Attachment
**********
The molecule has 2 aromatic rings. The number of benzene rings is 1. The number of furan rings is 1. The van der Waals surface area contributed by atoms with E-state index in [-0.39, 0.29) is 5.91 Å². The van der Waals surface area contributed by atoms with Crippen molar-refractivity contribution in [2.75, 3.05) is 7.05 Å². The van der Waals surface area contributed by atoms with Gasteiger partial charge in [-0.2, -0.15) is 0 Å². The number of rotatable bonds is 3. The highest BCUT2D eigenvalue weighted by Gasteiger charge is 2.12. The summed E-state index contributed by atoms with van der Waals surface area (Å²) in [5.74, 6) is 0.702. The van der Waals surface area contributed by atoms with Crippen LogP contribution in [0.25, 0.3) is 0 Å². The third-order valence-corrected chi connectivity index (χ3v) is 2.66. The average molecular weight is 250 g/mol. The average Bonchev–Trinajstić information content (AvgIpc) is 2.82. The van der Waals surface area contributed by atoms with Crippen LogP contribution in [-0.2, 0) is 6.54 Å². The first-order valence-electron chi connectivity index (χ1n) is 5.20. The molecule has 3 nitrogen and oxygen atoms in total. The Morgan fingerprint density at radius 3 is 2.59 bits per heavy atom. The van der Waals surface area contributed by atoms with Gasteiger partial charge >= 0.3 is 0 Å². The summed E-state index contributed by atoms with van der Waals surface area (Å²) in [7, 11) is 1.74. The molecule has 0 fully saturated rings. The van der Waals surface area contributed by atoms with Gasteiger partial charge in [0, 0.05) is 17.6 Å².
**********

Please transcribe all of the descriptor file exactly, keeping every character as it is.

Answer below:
The molecule has 2 aromatic rings. The number of benzene rings is 1. The number of furan rings is 1. The van der Waals surface area contributed by atoms with E-state index in [-0.39, 0.29) is 5.91 Å². The van der Waals surface area contributed by atoms with Crippen molar-refractivity contribution in [2.75, 3.05) is 7.05 Å². The van der Waals surface area contributed by atoms with Gasteiger partial charge in [-0.2, -0.15) is 0 Å². The number of rotatable bonds is 3. The highest BCUT2D eigenvalue weighted by Gasteiger charge is 2.12. The summed E-state index contributed by atoms with van der Waals surface area (Å²) in [5.74, 6) is 0.702. The van der Waals surface area contributed by atoms with Crippen LogP contribution in [0.25, 0.3) is 0 Å². The third-order valence-corrected chi connectivity index (χ3v) is 2.66. The average molecular weight is 250 g/mol. The average Bonchev–Trinajstić information content (AvgIpc) is 2.82. The van der Waals surface area contributed by atoms with Crippen LogP contribution in [-0.2, 0) is 6.54 Å². The first-order valence-electron chi connectivity index (χ1n) is 5.20. The molecule has 3 nitrogen and oxygen atoms in total. The Morgan fingerprint density at radius 3 is 2.59 bits per heavy atom. The van der Waals surface area contributed by atoms with Gasteiger partial charge >= 0.3 is 0 Å². The summed E-state index contributed by atoms with van der Waals surface area (Å²) in [7, 11) is 1.74. The molecule has 0 fully saturated rings. The van der Waals surface area contributed by atoms with Gasteiger partial charge in [0, 0.05) is 17.6 Å².